Kliith Pi-taap Taaqumths is the act of stomping on the ground before building a house. It signifies creating a
firm foundation. The men’s group was established by men for men to come together and support one another.
It started organically in Tla-o-qui-aht in recognition that there was no support currently available and has since expanded to include men from other first nations. WCRS and the Vancouver Island Health Authority are partnering with the men’s group to provide cultural activities for men (first nations and non first nations) to promote well-being and build resilience in men.
Closing Date: April 20, 2018
The Coastal Family Resource Coalition (CFRC), in partnership with the Clayoquot Biosphere Trust (CBT), is seeking a term employee to lead a regional initiative that aims to support the development of trauma-informed schools to promote positive academic and non-academic student outcomes, including resilience and healing.
About the Position
Based on school capacity and readiness, the Trauma Informed Schools Coordinator will support local schools in the Clayoquot Sound Biosphere Region (SD 70 and Indigenous schools) in promoting and adopting trauma-informed approaches and policies. Key duties include:
The position is a part time (15 hours/week), three-year term position and is funded by The Children’s Health Foundation of Vancouver Island. The rate of pay is $30/hour and there will be reduced hours in the summer months. The position has the potential to grow if additional funds are secured. The Trauma Informed Schools Coordinator will report to the CFRC Community Developer, CFRC Executive Committee, and CBT Executive Director.
Transportation is required, as is a valid driver’s license. Only local candidates will be considered and only screened-in applicants will be contacted. A strong preference will be shown for candidates who have an existing relationship with at least one of the local schools.
About the Successful Candidate
Your relevant experience, skills and education include, but are not limited to:
To apply, please submit a cover letter and resume to email@example.com before 4 p.m. on April 20, 2018
Last year, we reached out to local organizations, our volunteers, and other funders in our region to gather feedback on CBT granting. We heard lots of appreciation for our programs and flexible approach to granting. We also heard the need to clarify some of our criteria and processes. But above all of that one comment stood out. As one grantee simply stated, “small grants make it difficult to address larger issues.”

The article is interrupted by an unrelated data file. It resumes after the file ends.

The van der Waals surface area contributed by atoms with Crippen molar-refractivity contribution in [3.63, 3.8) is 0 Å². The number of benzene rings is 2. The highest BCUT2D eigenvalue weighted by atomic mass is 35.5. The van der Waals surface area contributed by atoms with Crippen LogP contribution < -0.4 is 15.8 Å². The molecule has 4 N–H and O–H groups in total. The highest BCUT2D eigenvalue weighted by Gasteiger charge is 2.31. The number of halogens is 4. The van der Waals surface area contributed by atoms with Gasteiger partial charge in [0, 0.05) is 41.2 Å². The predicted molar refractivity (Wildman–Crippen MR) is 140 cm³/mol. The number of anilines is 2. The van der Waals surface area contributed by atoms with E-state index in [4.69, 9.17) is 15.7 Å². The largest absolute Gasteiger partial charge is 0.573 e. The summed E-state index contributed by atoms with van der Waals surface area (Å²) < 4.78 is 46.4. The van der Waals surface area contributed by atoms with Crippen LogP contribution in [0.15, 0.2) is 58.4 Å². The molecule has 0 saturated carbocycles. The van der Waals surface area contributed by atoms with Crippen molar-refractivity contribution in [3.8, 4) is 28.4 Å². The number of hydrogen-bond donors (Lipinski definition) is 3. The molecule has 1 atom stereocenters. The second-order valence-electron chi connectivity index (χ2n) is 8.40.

With this in mind, we have created Vital Grants – a new stream of partnership funding to address regional priorities and complex challenges. We’re accepting applications that positively address all aspects of sustainability – cultural, social, economic, and environmental – in order to achieve the vision of the CBT. We’re accepting applications in our new online grant system until March 5. We look forward to announcing the first round of Vital Grants in May as we work with local organizations and communities to fulfil the mandate of the UNESCO Biosphere designation.
– Rebecca Hurwitz, Executive Director
The CBT is pleased to provide award to support research within the Clayoquot Sound Biosphere Region that advances our local understanding of conservation challenges in our marine and/or terrestrial ecosystems and help us to prioritize conservation actions. The CBT offers one $20,000 award this year. Applications can now be made online here. The deadline to apply is April 16, 2018.
To learn more about the Biosphere Research Award check out our website.
We’re excited to be participating in a national conservation project with other Canadian biosphere reserves (BRs). The Canadian Biosphere Reserve Association (CBRA) has received funding from Environment and Climate Change Canada to assess how UNESCO BRs could qualify as Other Effective Conservation Measures (OECMs) with the goal of contributing to Canada’s Biodiversity Target 1.
CBT board and staff will be participating in a project kick-off meeting in Ottawa later this month and look forward to working with other Canadian BRs to demonstrate the value of UNESCO BRs over the next three years!
The Canadian Commission for UNESCO (CCUNESCO) – who operates under the authority of the Canada Council of Arts – helps to bring people together by building inclusive communities, encouraging innovation and protecting our Canadian heritage and the biosphere. To do so, the Commission facilitates cooperation in the fields of education, culture, science, information and communication to address some of the most complex challenges facing the world today.
To learn more about the CCUNESCO, the Biosphere Reserves Network and how you can get involved, visit their (brand new) website.
LIRN BC is a collaborative approach to building on the capacities of rural, remote and Northern British Columbian communities.The program encourages local government, provincial, federal, First Nations, non-governmental organizations and business to work together to plan, deliver and evaluate a locally relevant learning initiative.
LIRN BC offers support with event planning and workshop, and bring trainers and facilitators to your community to deliver a learning event for residents. The deadline to apply is Friday, February 23, 2018, at 5:00 pm. More info about the program here.
The West Coast NEST is hosting a two, half-day workshops in Board Development Training for board and committee chairs, as well as board members, organizational staff and volunteers on March 2, 2018. Register for one or both workshops and join us for lunch, offered by the Long Beach Lodge Resort.
The Tofino Community Food Initiative is hosting the annual West Coast Seedy Saturday! This day-long event includes a seed swap, farm and gardens vendors, workshops and kids activities. Everything you need to start your garden! Learn more about this amazing day of food and fun at the Tofino Botanical Gardens here.
Thursday, April 12, 2018
1 pm – 5 pm
Thursday, May 24, 2018
1 pm – 4 pm
Area C, Alberni-Clayoquot Regional District
We are hosting information sessions about Vital Grants – our new stream of partnership funding – across the region.
Join us and you’ll have the opportunity to learn more about this new funding stream, project’s eligibility and how to apply.
If you have any question, contact us by dropping by our office at 316 Main St (Tofino), calling us at 250-725-2219 or sending an email to firstname.lastname@example.org